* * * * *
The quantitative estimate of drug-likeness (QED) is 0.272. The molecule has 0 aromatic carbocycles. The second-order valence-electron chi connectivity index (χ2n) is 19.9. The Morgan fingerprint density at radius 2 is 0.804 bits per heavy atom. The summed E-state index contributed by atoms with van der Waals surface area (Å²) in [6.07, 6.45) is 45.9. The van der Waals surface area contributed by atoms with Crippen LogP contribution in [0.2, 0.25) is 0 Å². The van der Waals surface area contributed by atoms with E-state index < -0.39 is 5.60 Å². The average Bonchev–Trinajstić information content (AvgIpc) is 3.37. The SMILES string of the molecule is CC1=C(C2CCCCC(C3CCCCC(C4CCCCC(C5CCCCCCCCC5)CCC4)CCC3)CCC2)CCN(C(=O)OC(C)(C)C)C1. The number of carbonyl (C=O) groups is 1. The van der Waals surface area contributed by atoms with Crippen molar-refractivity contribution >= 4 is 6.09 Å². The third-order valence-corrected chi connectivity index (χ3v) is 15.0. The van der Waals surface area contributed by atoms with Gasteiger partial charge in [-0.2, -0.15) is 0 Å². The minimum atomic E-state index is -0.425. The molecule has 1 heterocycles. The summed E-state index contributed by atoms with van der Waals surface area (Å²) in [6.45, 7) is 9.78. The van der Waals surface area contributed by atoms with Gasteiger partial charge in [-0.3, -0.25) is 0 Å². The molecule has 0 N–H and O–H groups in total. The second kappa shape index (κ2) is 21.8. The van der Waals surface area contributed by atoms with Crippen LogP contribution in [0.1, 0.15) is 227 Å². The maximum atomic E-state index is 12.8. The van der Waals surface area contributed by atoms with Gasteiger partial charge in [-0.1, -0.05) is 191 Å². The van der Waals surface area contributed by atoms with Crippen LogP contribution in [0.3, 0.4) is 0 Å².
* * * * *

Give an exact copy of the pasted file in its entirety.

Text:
The quantitative estimate of drug-likeness (QED) is 0.272. The molecule has 0 aromatic carbocycles. The second-order valence-electron chi connectivity index (χ2n) is 19.9. The Morgan fingerprint density at radius 2 is 0.804 bits per heavy atom. The summed E-state index contributed by atoms with van der Waals surface area (Å²) in [6.07, 6.45) is 45.9. The van der Waals surface area contributed by atoms with Crippen LogP contribution in [0.2, 0.25) is 0 Å². The van der Waals surface area contributed by atoms with E-state index < -0.39 is 5.60 Å². The average Bonchev–Trinajstić information content (AvgIpc) is 3.37. The SMILES string of the molecule is CC1=C(C2CCCCC(C3CCCCC(C4CCCCC(C5CCCCCCCCC5)CCC4)CCC3)CCC2)CCN(C(=O)OC(C)(C)C)C1. The number of carbonyl (C=O) groups is 1. The van der Waals surface area contributed by atoms with Crippen molar-refractivity contribution >= 4 is 6.09 Å². The third-order valence-corrected chi connectivity index (χ3v) is 15.0. The van der Waals surface area contributed by atoms with Gasteiger partial charge in [-0.2, -0.15) is 0 Å². The minimum atomic E-state index is -0.425. The molecule has 1 heterocycles. The summed E-state index contributed by atoms with van der Waals surface area (Å²) in [6.45, 7) is 9.78. The van der Waals surface area contributed by atoms with Gasteiger partial charge in [-0.3, -0.25) is 0 Å². The molecule has 0 N–H and O–H groups in total. The second kappa shape index (κ2) is 21.8. The van der Waals surface area contributed by atoms with Crippen LogP contribution in [0.1, 0.15) is 227 Å². The maximum atomic E-state index is 12.8. The van der Waals surface area contributed by atoms with Gasteiger partial charge in [-0.1, -0.05) is 191 Å². The van der Waals surface area contributed by atoms with Crippen LogP contribution in [0.3, 0.4) is 0 Å².